Brian Hales the Amateur–––Revisited

He doesn’t have a cult of anonymous redditors following him, you say? How good of a scholar could he even be?

Readers of my blog will recall that some time ago Jeremy Runnells amusingly accused Brian C. Hales (undoubtedly one of the finest living authorities on the topic of the history of Mormon plural marriage) of being a “Mormon amateur apologist.” At the time I responded by mentioning the number of respected academic peer reviewed venues Brian’s work had appeared in, including Mormon Historical Studies, Journal of Mormon History, and Dialogue: A Journal of Mormon Thought. This of course was in addition to his three-volume work Joseph Smith’s Polygamy: History and Theology published by the respectable Greg Kofford Books.

This morning I received my copy of the brand new volume The Persistence of Polygamy: Fundamentalist Mormon Polygamy from 1890 to the Present, edited by Newell G. Bringhurst and Craig L. Foster and published by John Whitmer Books. This rounds out the “Persistence of Polygamy” series that covers the three stages of Mormon polygamy: Joseph Smith’s plural marriage, plural marriage from 1852–1890, and post-manifesto polygamy and Mormon fundamentalism. Brian has an article on the topic of “John Taylor’s 1886 Revelation” in this new volume. It’s not surprising to see this, after all, since Brian has published an award-winning book on the topic of Mormon fundamentalism.

Keep in mind that Brian has articles on plural marriage in the first two anthologies of the “Persistence of Polygamy” series as well .

Oh, and also a number of articles in the peer reviewed Interpreter: A Journal of Mormon Scripture.


Oh, and also a new piece on John C. Bennett’s status as an alleged Nauvoo polygamy insider in the April 2015 issue of the Journal of Mormon History.

Oh, and also he’s now the president of the John Whitmer Historical Association.

So . . . remind me again which peer reviewed, academic venues Jeremy’s work on the history of plural marriage has appeared in, and which historical associations he is affiliated with.

That’s what I thought.

Not to worry, though. I’m sure that if Jeremy ever decides to take a sabbatical from teaching at the prestigious University of Reddit (I hear UoR is almost as high as the University of Phoenix in Princeton’s ranking) and venture forth into academia he can be invited by Brian to present his work at next year’s JWHA conference.

The saga is complete.

11 thoughts on “Brian Hales the Amateur–––Revisited

    • Thanks for sharing this review.

      "This is a very well researched and presented volume, and should be considered as a serious piece of scholarship that enlightens neglected areas of of Mormon past."

  1. The only inaccurate descriptor Runnells used for Hales is 'amateur'. He is simply a mormon apologist, nothing less, nothing more. I guess someone who would refer to venues that Hales has published in with a straight face as "peer reviewed" would have no problem calling Hales an "expert" rather than an apologist. One can have a vast reservoir of information with little to no expertise due simply to their own limited understanding of said reservoir.

    • Are you denying that the Journal of Mormon History, Mormon Historical Studies, Interpreter, and Dialogue are peer reviewed?

      How odd.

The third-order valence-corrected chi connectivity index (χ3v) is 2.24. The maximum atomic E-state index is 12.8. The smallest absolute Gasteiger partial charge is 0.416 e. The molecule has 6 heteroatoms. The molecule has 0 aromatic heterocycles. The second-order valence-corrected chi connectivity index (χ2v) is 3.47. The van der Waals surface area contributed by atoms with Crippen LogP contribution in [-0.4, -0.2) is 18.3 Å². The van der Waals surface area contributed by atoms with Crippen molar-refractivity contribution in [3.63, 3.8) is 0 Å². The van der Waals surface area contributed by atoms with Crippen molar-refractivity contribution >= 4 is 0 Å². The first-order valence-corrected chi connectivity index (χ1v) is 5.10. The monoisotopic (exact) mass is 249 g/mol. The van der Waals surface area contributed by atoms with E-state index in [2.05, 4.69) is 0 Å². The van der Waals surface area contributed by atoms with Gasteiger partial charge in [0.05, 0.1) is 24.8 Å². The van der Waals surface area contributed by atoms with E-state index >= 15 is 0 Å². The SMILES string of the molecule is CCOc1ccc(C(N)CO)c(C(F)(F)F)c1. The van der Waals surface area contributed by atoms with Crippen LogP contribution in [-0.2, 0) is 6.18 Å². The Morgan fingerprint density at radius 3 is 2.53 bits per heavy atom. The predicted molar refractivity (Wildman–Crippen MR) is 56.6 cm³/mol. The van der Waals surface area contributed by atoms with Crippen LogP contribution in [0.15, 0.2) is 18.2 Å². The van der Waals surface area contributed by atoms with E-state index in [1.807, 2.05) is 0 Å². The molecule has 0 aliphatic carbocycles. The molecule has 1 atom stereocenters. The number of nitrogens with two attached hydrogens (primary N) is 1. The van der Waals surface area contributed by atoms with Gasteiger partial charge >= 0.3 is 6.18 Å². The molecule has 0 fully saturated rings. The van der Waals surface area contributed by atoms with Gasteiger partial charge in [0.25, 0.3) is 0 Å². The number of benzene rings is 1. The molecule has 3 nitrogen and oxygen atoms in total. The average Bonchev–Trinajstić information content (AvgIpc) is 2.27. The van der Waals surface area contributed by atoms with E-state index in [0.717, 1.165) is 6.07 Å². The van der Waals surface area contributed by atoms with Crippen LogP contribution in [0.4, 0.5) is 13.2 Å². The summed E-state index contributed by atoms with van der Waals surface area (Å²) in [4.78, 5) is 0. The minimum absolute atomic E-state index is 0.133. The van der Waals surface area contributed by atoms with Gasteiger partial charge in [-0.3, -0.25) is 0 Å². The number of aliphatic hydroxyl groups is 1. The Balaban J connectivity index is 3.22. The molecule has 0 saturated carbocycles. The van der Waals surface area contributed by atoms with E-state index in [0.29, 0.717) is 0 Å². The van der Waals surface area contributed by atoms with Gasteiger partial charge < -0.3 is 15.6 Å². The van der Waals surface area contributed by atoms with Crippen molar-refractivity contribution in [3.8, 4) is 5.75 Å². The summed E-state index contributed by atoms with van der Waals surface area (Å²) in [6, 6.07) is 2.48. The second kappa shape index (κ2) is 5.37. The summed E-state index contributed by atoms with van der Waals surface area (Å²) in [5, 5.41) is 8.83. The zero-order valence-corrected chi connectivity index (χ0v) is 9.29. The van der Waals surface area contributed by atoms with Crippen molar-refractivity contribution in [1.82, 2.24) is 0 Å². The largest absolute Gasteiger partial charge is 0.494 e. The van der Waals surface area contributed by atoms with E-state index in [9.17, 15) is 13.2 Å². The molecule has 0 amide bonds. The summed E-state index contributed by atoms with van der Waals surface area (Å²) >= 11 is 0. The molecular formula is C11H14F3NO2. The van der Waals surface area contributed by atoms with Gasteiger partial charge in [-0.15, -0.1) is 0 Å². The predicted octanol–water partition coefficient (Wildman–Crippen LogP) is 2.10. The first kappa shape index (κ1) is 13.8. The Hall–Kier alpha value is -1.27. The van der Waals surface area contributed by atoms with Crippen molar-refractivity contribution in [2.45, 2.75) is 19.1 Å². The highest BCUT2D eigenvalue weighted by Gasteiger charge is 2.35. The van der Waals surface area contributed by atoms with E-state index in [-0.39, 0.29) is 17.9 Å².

This notion that Brian is not an "expert" on the topic of Mormon plural marriage is silly on its face. His decade of publication on this topic in top tier journals and other respectable venues more than proves he's an expert on the top whose work is taken seriously by other scholars.

      Jeremy Runnells? Not so much.

      Finally, is Brian an apologist as well? Sure he is, in that he is defending a specific interpretation of the historical data. Scholars do this all the time, and the rhetorical tricks of Runnells and his followers notwithstanding, there's nothing inherently shameful in being an "apologist" for a position or idea if you're being such in good faith.

    • Oh, I'm well aware that they're peer reviewed by other mormons with very much the same vested interests as Hales. But to suggest this is akin to peer review in a reputable journal is….well….odd.

      Top tier journals? It's ironic that you would use the phrase "silly on it's face" immediately before describing the journals in question as top tier. Top tier by who's standards? What non-mormon scholars take his work seriously? What non-mormon's consider any of these journals as top tier?

      Reputable scholars attempt to use sound logic to defend their interpretation of the data, Hales..Not so much. He allows wild assumptions where they serve his purpose and is highly irregular when considering the quality of a source which also seems to align itself with what best fits the narrative that he favors.

    • I have no idea what Unknown's experience with the various Mormon journals is, but while they vary in quality and rigor (as, in fact, all academic journals do), they are all subject to peer-review. In the case of at least one journal, I know this first hand. And Brian Hales has published across the spectrum (in terms of both quality/rigor and also ideology) of Mormon journals–something few others have actually done. Scoffing at calling them "peer-reviewed" can only be done with a straight face by the absolutely (and probably willfully) ignorant.

      And yes, Brian Hales is an expert, even the leading expert on Joseph Smith's polygamy, and among the leading experts on fundamentalist polygamy. And being an apologist or not has no bearing on that pretty much indisputable fact.